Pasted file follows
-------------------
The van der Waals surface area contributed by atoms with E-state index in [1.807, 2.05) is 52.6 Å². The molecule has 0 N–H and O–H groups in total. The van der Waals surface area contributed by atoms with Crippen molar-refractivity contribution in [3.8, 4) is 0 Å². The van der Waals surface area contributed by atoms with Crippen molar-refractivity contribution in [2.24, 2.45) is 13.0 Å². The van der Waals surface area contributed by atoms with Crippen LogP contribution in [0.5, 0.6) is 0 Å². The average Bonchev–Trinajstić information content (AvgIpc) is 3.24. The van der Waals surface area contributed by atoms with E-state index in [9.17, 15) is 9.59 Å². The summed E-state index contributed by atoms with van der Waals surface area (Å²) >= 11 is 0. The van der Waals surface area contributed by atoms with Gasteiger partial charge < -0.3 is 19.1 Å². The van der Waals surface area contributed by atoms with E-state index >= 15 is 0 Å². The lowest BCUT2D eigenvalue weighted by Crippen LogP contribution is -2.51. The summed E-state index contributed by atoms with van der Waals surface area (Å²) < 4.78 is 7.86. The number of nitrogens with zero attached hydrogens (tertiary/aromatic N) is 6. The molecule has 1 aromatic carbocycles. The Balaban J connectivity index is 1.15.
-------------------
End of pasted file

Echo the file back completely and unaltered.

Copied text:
The van der Waals surface area contributed by atoms with E-state index in [1.807, 2.05) is 52.6 Å². The molecule has 0 N–H and O–H groups in total. The van der Waals surface area contributed by atoms with Crippen molar-refractivity contribution in [3.8, 4) is 0 Å². The van der Waals surface area contributed by atoms with Crippen molar-refractivity contribution in [2.24, 2.45) is 13.0 Å². The van der Waals surface area contributed by atoms with Crippen LogP contribution in [0.5, 0.6) is 0 Å². The average Bonchev–Trinajstić information content (AvgIpc) is 3.24. The van der Waals surface area contributed by atoms with E-state index in [9.17, 15) is 9.59 Å². The summed E-state index contributed by atoms with van der Waals surface area (Å²) >= 11 is 0. The van der Waals surface area contributed by atoms with Gasteiger partial charge < -0.3 is 19.1 Å². The van der Waals surface area contributed by atoms with E-state index >= 15 is 0 Å². The lowest BCUT2D eigenvalue weighted by Crippen LogP contribution is -2.51. The summed E-state index contributed by atoms with van der Waals surface area (Å²) < 4.78 is 7.86. The number of nitrogens with zero attached hydrogens (tertiary/aromatic N) is 6. The molecule has 1 aromatic carbocycles. The Balaban J connectivity index is 1.15.